Local officials also continue to urge those eligible to get the vaccine.
“Everybody is worried about if public health departments are going to put in additional restrictions,” said Kristine Hillmer, president and CEO of the Wisconsin Restaurants Association. “Are we going to have to backtrack with restrictions or capacity limits? Restaurants haven’t recovered from the first round that was roughly 16 months and they’re scared to death that there’s going to be more coming their way.”
Hillmer reminded customers to be patient as they frequent their favorite bar or restaurant as many establishments face new challenges related to the high price of supplies, limited hours of operation and a labor shortage, which has driven up wages as businesses try to rebuild their workforce.
“Just because they’re busy doesn’t necessarily mean that they’re out of the woods because of the huge losses sustained, in particular in Dane County where they were the most locked-down out of any place in the state,” Hillmer said, in reference to COVID-19 restrictions put in place for much of 2020 and the early months of this year to minimize transmission of the coronavirus. “It’s going to be at least until 2024 before they recover, if they can make it.”
Lawsuit cuts off funds for some The SBA last month notified nearly 3,000 business owners across the country that their previously approved grants would no longer be paid. The halt on payments was the result of three lawsuits filed against the program’s prioritization of small businesses owned by women, veterans and socially and economically disadvantaged individuals in the first three weeks of the program.
“The SBA is not able to pay 2,965 priority applicants — including yourself — who were previously approved and notified of their approval,” the administration wrote in a letter sent to business owners. “SBA will not pay these claims because the legal conclusions in these court rulings would preclude payment.”
Phetteplace estimated there could be more than 100 Wisconsin businesses to have previously approved grants later denied.
“That money was going to make it so many business owners could continue to be in business,” Phetteplace said. “For some of them, if they don’t get that money in a timely manner, they are going to have to start making some really tough decisions about the future of the businesses that they have.”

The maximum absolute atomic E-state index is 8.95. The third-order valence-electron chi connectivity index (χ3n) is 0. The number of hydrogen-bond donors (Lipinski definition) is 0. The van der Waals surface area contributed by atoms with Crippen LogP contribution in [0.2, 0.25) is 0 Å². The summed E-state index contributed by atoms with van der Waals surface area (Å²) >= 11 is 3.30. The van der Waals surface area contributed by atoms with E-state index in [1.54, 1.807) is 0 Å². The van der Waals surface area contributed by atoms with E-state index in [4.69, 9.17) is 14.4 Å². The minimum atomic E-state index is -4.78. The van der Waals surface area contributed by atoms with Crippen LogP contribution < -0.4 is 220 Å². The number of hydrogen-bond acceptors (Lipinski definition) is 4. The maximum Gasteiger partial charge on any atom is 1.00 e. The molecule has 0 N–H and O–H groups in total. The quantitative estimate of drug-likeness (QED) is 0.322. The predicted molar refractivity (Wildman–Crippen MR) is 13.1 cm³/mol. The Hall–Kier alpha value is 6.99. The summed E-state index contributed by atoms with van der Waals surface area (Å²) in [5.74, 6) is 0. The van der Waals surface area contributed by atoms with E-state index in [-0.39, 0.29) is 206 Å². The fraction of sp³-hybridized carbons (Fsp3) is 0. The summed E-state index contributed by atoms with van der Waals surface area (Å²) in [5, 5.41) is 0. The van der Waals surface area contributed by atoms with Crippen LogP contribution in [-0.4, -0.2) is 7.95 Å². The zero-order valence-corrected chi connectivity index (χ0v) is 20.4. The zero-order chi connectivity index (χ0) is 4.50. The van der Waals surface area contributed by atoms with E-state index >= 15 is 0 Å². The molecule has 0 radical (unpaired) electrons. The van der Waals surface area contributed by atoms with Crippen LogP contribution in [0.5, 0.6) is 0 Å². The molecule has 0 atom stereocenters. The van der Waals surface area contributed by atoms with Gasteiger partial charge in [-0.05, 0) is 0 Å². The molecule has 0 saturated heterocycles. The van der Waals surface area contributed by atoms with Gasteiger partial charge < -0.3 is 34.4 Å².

One of the lawsuits was filed by nonprofit conservative law firm Wisconsin Institute for Law and Liberty in the U.S. District Court in East Tennessee on behalf of plaintiff Antonio Vitolo, owner of Jake’s Bar and Grill in Harriman, Tennessee.
In the lawsuit, WILL challenged the Restaurant Revitalization Fund’s prioritization of restaurants and bars owned by women and certain minorities in the COVID-19 relief package, arguing white men are being “pushed to the back of the line” for aid to their eateries. It targets the period from May 3 until May 24 during which the $28.6 billion restaurant fund would only process and fund requests from businesses owned by women, veterans or socially and economically disadvantaged people. Eligibility opened broadly after that period.
A federal appeals court on May 28 ruled in favor of WILL and Vitolo, issuing a 2-1 opinion that said the government cannot allocate limited coronavirus relief funds based on race and sex. It issued an order for the government to stop using the criteria when processing an application from Vitolo.
The order also resulted in SBA sending letters to almost 3,000 business owners notifying them that their previously approved grants were now denied.
“SBA’s leadership is frustrated with this outcome and remains committed to doing everything we can to support disadvantaged businesses getting the help they need to recover from this historic pandemic,” the administration wrote in the letter.
Of the more than $28.5 billion in SBA grants that were approved, $7.5 billion went to women-owned businesses, $1 billion to veteran-owned businesses, $6.7 billion went to businesses owned by socially and economically disadvantaged people, and $2.8 billion went to businesses owned by representatives of multiple underserved populations, according to the administration.